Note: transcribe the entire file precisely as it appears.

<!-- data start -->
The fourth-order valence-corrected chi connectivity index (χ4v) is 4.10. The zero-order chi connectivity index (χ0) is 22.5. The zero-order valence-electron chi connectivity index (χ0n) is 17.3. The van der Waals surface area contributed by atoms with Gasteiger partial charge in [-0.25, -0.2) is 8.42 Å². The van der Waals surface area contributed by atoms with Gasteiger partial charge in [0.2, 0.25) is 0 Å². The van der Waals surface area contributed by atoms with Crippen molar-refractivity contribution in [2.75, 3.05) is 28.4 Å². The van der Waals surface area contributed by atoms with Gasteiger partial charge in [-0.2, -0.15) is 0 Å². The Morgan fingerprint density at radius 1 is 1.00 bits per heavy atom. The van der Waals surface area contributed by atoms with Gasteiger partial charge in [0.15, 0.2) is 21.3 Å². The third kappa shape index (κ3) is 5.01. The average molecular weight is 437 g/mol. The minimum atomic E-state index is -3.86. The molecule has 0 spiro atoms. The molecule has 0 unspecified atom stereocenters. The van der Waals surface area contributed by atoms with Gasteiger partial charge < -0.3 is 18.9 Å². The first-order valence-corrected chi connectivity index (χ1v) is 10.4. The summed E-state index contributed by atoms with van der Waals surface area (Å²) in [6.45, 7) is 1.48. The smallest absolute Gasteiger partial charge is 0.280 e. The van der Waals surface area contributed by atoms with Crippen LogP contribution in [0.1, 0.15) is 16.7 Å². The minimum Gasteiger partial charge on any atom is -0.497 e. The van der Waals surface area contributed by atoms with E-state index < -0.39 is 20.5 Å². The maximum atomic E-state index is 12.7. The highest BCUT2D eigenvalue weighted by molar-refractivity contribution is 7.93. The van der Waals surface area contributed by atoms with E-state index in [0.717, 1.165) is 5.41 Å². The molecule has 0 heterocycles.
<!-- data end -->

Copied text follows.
The fourth-order valence-corrected chi connectivity index (χ4v) is 4.10. The zero-order chi connectivity index (χ0) is 22.5. The zero-order valence-electron chi connectivity index (χ0n) is 17.3. The van der Waals surface area contributed by atoms with Gasteiger partial charge in [-0.25, -0.2) is 8.42 Å². The van der Waals surface area contributed by atoms with Gasteiger partial charge in [0.2, 0.25) is 0 Å². The van der Waals surface area contributed by atoms with Crippen molar-refractivity contribution in [2.75, 3.05) is 28.4 Å². The van der Waals surface area contributed by atoms with Gasteiger partial charge in [-0.2, -0.15) is 0 Å². The Morgan fingerprint density at radius 1 is 1.00 bits per heavy atom. The van der Waals surface area contributed by atoms with Gasteiger partial charge in [0.15, 0.2) is 21.3 Å². The third kappa shape index (κ3) is 5.01. The average molecular weight is 437 g/mol. The minimum atomic E-state index is -3.86. The molecule has 0 spiro atoms. The molecule has 0 unspecified atom stereocenters. The van der Waals surface area contributed by atoms with Gasteiger partial charge < -0.3 is 18.9 Å². The first-order valence-corrected chi connectivity index (χ1v) is 10.4. The summed E-state index contributed by atoms with van der Waals surface area (Å²) in [6.45, 7) is 1.48. The smallest absolute Gasteiger partial charge is 0.280 e. The van der Waals surface area contributed by atoms with Crippen LogP contribution in [0.1, 0.15) is 16.7 Å². The minimum Gasteiger partial charge on any atom is -0.497 e. The van der Waals surface area contributed by atoms with E-state index < -0.39 is 20.5 Å². The maximum atomic E-state index is 12.7. The highest BCUT2D eigenvalue weighted by molar-refractivity contribution is 7.93. The van der Waals surface area contributed by atoms with E-state index in [0.717, 1.165) is 5.41 Å². The molecule has 0 heterocycles.